Accounting error adds £40 million to Kier Group debts

14 March 2019 4 min. read
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Global construction company Kier Group has announced it has an additional £40 million of debt, following an accounting error. The firm is currently audited by Big Four firm PwC, and has been hit by a period of sustained difficulties following a succession of share slides and the exit of its CEO at the start of the year.

The British construction sector has endured a tumultuous period of late. Starting with the surprise collapse of Leicester-based firm Carillion at the beginning of 2018, shockwaves ran through the outsourcing and construction sectors as a result. Capita saw its share value slump repeatedly, while the first quarter of the year saw Serco suffer a 3.9% fall, alongside G4S (-1.1%) and Interserve (-1.9%).

The Kier Group was also among the firms impacted, seeing a share slide in the first half of 2018 which it would spend the rest of the year working to recover from. The infrastructure services, buildings and developments and housing group bounced back, with recent key contract awards – including the renewal of a three-year £70 million utility services deal in the South West, and being appointed to three lots on the North West Construction Hub three-year, £1.5 billion framework.

Accounting error adds £40 million to Kier Group debts

The professional services firm saw a rocky start to 2019, however, with its CEO stepping down in January, following a coup in the construction company’s boardroom. Haydn Mursell, an accountant who began his career with KPMG, was ousted as the company allegedly sought to commence a new era of growth.

Since then, however, Kier has been thrown into further difficulties, with the construction firm having announced finding an extra £40.2 million of debt which was misclassified in an accounting error. The business, which is still without a permanent boss, has been forced to restate its total debt, which now sits at £180.5 million, having previously been sat at around £130 million.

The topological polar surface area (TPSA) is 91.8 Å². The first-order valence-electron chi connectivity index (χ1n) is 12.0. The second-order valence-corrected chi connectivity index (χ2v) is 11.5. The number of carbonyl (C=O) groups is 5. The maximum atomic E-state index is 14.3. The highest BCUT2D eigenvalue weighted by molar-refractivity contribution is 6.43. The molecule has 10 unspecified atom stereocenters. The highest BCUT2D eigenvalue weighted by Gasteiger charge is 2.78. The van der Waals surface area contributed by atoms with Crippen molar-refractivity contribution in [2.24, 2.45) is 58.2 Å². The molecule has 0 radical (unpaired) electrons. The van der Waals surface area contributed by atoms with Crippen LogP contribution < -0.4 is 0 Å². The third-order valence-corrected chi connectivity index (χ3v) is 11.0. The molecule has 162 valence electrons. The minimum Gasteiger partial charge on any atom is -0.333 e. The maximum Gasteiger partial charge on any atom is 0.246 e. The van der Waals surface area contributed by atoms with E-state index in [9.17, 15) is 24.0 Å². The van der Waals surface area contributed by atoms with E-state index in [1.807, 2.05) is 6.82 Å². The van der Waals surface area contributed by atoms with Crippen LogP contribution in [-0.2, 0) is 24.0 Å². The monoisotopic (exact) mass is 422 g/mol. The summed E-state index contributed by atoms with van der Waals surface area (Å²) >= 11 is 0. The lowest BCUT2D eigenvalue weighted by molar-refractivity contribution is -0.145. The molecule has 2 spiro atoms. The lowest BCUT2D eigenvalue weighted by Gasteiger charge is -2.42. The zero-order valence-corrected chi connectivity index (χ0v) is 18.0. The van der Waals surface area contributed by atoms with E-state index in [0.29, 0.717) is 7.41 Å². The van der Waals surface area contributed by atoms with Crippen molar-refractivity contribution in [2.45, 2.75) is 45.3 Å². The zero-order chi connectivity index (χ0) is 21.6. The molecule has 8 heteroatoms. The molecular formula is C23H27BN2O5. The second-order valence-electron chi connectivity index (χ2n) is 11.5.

In its last trading update, Kier said it had also “identified a number of adjustments” that totalled £10.3 million in relation to the group’s hedging activities. Share prices for Kier slid 13% after the news of the debt became public, compounding a miserable few months. In December 2018, shares in the business almost halved ahead of a plan to sell new shares to existing investors at a one-third discount, in an aim to cut back its then net debt of more than £600 million.

Audit failure

Kier Group is audited by Big Four firm PwC. With Kier’s interim results set to be published on the 20th of March, PwC will likely be under considerable scrutiny in view of the growing number of firms that have been hit hard by Big Four accounting errors. Earlier in March, Scottish five-a-side football firm Goals Soccer Centres saw its share price slump following its issue of a second profit warning in the wake of uncovered accounting errors which apparently occurred on KPMG’s watch, while PwC was criticised for alleged conflicts of interest at auditing client Staffline.

The news comes days after it was finally announced that the accounting regulator is to be abolished and replaced by a new "enhanced" body to tackle a fall in auditing standards in the UK. The decision to replace the Financial Reporting Council with the Audit, Reporting and Governance Authority – which will have new statutory powers and leadership – follows a damning review into the watchdog from Lord Kingman.

The new regulator will have powers to intervene directly and make changes to company accounts – instead of having to go to court – as well as the ability to regulate the biggest audit firms directly. At the same time, firms which fail to meet auditing standards will be hit by greater sanctions in the event of corporate collapses.